German energy supplier Uniper is asking for financial compensation for the closure of the MPP3 coal-fired electricity plant on Rotterdam’s Maasvlakte port area.
Uniper has told economic affairs minister Eric Wiebes that the forced early closure of the plant should be compensated, the Financieele Dagblad reported on Friday.
The MPP3 plant came on stream in 2016 when it was clear that coal-fired power stations had no future. In his speech at the opening of the MPP3, Mark Dierikx, director-general of the ministry’s energy department noted that the ban on coal-fired electricity plants was ‘obvious’.
In the letter, which was obtained by the FD from energy expert Remco de Boer, Uniper said the forced closure was illegal. The German utility said there was ‘no just balance’ between reaching the Dutch state’s CO2 reduction goals on the one hand and Uniper’s rights as owner of the power plant on the other.
At one point the figure of €1.6bn was suggested as proper compensation on the grounds that MPP3 was a relatively clean operation and that closure of coal-fired plants would make the Dutch electricity market too dependent upon gas.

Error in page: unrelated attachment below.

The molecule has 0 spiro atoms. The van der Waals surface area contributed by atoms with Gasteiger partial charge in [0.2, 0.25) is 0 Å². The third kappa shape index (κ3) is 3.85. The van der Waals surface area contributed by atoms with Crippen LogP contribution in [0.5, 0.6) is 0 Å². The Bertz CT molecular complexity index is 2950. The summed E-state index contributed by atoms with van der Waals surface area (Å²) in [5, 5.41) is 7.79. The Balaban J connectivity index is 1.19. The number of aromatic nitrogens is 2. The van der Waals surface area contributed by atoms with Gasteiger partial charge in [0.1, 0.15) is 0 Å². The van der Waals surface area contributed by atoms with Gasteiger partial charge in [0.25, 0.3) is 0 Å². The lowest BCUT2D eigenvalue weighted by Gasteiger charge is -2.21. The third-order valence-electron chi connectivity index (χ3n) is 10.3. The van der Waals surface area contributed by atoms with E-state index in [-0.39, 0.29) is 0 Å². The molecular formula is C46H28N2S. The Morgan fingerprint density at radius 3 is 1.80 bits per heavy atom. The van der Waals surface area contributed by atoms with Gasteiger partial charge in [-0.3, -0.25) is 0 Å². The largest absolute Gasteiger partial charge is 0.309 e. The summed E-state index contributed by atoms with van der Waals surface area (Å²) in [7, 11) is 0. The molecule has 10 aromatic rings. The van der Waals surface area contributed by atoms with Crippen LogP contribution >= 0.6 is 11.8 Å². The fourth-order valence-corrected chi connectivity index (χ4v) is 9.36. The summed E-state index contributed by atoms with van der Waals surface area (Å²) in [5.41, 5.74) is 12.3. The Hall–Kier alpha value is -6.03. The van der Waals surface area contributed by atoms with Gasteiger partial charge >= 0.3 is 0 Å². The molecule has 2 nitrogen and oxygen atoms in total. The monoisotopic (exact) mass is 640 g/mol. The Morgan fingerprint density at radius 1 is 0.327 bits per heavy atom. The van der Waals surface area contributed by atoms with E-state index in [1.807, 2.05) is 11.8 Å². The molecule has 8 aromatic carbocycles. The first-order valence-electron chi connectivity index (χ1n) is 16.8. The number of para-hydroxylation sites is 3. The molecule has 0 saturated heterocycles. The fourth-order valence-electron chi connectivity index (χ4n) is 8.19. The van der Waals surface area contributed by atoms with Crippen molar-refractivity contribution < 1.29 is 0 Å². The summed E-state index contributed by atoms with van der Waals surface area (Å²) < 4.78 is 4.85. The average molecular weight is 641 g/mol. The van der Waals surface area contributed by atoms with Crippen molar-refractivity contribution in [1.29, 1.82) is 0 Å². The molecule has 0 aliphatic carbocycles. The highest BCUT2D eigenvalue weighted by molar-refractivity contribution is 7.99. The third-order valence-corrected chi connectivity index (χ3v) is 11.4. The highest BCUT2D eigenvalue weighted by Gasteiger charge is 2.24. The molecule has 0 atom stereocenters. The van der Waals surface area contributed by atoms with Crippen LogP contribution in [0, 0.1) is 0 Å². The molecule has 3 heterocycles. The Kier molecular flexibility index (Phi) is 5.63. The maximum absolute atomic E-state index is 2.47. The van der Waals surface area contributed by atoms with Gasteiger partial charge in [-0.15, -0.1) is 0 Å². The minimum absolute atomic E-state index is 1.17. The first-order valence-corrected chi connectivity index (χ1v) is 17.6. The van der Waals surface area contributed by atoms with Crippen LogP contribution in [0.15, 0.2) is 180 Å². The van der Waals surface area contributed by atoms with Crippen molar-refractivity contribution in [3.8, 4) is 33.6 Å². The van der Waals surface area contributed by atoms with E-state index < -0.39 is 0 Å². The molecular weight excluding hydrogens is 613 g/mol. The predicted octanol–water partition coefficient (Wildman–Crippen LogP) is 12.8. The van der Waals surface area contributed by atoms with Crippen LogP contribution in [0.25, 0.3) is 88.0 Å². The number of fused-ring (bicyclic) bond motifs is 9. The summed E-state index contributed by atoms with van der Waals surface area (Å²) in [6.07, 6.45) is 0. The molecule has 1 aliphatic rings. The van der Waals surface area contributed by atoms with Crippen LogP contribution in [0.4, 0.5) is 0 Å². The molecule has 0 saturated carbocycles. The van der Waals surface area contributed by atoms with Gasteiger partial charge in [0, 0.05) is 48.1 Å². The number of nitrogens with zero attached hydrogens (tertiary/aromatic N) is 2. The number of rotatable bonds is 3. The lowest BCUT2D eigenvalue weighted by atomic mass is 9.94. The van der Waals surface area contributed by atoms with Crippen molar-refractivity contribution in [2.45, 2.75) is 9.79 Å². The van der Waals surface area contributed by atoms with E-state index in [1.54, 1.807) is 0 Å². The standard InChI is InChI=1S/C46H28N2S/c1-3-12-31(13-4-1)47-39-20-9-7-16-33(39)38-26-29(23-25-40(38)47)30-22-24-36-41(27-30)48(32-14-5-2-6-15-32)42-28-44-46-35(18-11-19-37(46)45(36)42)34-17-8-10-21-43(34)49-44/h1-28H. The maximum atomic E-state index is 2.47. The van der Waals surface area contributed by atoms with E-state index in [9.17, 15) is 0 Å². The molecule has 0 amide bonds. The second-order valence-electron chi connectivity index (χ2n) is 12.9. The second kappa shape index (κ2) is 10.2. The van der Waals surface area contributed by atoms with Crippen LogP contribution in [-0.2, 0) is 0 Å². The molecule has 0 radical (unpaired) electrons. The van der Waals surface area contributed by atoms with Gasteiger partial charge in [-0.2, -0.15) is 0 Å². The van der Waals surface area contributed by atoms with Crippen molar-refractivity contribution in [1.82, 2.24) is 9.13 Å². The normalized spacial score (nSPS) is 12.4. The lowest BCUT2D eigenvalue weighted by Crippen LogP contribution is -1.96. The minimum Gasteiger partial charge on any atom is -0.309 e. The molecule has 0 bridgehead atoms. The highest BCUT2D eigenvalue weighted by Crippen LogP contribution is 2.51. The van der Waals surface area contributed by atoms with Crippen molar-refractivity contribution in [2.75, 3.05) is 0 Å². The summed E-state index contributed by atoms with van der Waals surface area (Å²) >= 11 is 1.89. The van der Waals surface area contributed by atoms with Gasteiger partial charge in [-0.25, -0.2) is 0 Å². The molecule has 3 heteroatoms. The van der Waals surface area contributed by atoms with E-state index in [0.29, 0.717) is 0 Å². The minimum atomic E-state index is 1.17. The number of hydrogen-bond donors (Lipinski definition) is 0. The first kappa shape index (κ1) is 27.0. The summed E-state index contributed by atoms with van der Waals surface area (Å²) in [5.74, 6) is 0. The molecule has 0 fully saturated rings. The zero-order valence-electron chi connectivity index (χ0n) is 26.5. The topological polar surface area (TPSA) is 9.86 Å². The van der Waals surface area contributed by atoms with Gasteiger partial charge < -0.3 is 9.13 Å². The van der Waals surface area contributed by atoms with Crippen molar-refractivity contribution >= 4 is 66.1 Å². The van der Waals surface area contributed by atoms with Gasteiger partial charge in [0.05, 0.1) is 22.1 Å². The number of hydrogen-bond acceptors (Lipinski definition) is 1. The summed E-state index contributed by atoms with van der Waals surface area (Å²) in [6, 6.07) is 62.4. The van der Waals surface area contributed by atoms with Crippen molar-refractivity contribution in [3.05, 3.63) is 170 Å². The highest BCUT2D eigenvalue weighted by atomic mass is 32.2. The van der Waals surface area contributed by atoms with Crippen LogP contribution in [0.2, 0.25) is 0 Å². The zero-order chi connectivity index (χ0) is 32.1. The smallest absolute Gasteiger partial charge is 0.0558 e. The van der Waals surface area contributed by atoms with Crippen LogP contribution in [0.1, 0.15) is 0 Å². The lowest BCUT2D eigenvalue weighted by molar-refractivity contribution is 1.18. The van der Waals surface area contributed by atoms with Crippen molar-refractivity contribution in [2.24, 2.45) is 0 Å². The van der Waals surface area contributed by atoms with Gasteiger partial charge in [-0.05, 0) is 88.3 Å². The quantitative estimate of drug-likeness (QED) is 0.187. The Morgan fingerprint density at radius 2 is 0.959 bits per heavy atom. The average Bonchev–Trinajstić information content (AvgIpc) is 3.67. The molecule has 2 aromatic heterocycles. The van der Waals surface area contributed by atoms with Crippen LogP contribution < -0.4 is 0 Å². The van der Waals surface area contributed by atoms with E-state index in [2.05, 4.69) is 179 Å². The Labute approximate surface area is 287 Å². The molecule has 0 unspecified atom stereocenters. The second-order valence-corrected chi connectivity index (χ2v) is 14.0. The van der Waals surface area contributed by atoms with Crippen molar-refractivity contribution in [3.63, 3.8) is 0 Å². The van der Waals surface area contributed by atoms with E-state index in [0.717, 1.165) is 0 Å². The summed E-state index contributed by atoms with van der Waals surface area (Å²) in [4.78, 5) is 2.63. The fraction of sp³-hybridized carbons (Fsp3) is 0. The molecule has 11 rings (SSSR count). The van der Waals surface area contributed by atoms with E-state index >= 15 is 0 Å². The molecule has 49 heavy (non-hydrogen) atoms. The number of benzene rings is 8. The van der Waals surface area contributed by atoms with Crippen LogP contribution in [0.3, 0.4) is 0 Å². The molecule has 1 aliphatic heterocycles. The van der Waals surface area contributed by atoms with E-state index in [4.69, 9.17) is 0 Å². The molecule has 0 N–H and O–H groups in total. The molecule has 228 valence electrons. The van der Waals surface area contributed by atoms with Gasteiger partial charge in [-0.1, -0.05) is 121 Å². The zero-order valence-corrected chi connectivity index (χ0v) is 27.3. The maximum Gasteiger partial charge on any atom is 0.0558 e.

A spokesman for Wiebes would neither confirm nor deny knowing about the letter from Uniper. He stressed that the minister could not discuss the closure of coal-fired electricity plants in the discussion about energy production.
Wiebes is considering legislation which would permit coal-fired electricity plants to continue to operate but only if they were capable of switching to another method of generation.
For example, German energy producer RWE which owns Dutch supplier Essent is planning to use biomass as a future fuel at its coal-fired plant in the Eemshaven in northern Groningen province which was opened in 2015. And RWE’s Amercentrale plant in Noord-Brabant province, will eventually fuel 80% of its output with wood chips.
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